The quake's epicenter was located around 13 kilometers away from the northeast of Sukabumi District at a depth of 10 kilometers, according to the Meteorology, Climatology, and Geophysics Agency (BMKG).
The areas which are close to the earthquake's epicenter are, among others, Cikidang, Ciambar, Cidahu, and Klapanunggal in Sukabumi District as well as Panggarangan area of Lebak District in Banten Province.
Since it lies on the Pacific ring of fire, Indonesia is prone to natural disasters, including earthquakes and volcanic eruptions.
Over the past few years, a string of strong earthquakes repeatedly rocked many parts of Indonesia, causing serious catastrophes.
In August 2018, for instance, a series of strong earthquakes, including the 7.0-magnitude quake that shook Lombok Island in West Nusa Tenggara Province on August 5, had killed at least 555 people and caused injuries to 829 others.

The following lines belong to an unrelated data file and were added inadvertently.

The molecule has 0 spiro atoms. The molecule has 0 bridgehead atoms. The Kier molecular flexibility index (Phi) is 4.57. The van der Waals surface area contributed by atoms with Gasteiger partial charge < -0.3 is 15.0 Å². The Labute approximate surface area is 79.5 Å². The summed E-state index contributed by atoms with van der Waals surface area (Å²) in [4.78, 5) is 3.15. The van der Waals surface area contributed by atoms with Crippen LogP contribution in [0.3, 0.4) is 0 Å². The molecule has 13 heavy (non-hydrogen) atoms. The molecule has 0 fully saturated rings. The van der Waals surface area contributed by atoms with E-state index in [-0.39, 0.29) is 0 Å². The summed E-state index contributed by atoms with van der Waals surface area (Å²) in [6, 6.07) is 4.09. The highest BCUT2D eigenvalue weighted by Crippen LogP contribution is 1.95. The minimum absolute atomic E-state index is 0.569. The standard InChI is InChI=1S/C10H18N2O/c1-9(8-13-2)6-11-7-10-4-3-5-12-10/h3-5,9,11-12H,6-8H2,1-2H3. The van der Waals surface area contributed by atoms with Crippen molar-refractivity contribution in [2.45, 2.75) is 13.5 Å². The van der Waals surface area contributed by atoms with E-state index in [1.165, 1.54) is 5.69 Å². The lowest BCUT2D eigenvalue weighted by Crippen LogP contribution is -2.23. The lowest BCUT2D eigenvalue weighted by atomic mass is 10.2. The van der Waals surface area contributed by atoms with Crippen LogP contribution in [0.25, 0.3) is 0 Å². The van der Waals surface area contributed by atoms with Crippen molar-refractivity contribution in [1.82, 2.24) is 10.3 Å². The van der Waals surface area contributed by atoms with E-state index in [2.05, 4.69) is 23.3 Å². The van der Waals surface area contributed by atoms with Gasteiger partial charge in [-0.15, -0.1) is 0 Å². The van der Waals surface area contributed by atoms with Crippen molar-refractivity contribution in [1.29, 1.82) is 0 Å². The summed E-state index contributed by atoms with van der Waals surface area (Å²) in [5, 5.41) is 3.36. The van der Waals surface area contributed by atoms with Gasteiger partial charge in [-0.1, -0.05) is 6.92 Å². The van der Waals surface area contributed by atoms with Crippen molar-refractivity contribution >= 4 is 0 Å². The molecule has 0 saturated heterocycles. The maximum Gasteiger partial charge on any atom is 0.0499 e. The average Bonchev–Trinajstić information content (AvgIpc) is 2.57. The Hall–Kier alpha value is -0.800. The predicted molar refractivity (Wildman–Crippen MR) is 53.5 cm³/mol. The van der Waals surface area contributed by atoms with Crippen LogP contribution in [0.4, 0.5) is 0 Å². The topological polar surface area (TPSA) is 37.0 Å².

The majority of the fatalities were residents of North Lombok District areas due to their proximity to the strong earthquake's epicenter. The repeated earthquakes had also damaged 23,098 houses and forced 134,236 people to be displaced.
Several of the events related to the earthquakes that had hit Indonesia in 2018 had never been witnessed before, such as the liquefaction in Palu; a tsunami that came earlier than the issuance of a tsunami warning in Palu, and the Sunda Strait Tsunami.
The Sunda Strait Tsunami, which struck certain coastal areas of the provinces of Banten and Lampung following the eruption of Mount Anak Krakatau on December 22, 2018, killed 437 people and seriously affected the lives of several residents in the disaster zones.
The deadly tsunami that hit the districts of Pandeglang, Serang, South Lampung, Tenggamus, and Pesawaran also caused injuries to 7,202 others and forced 34,817 people to take refuge. (INE)
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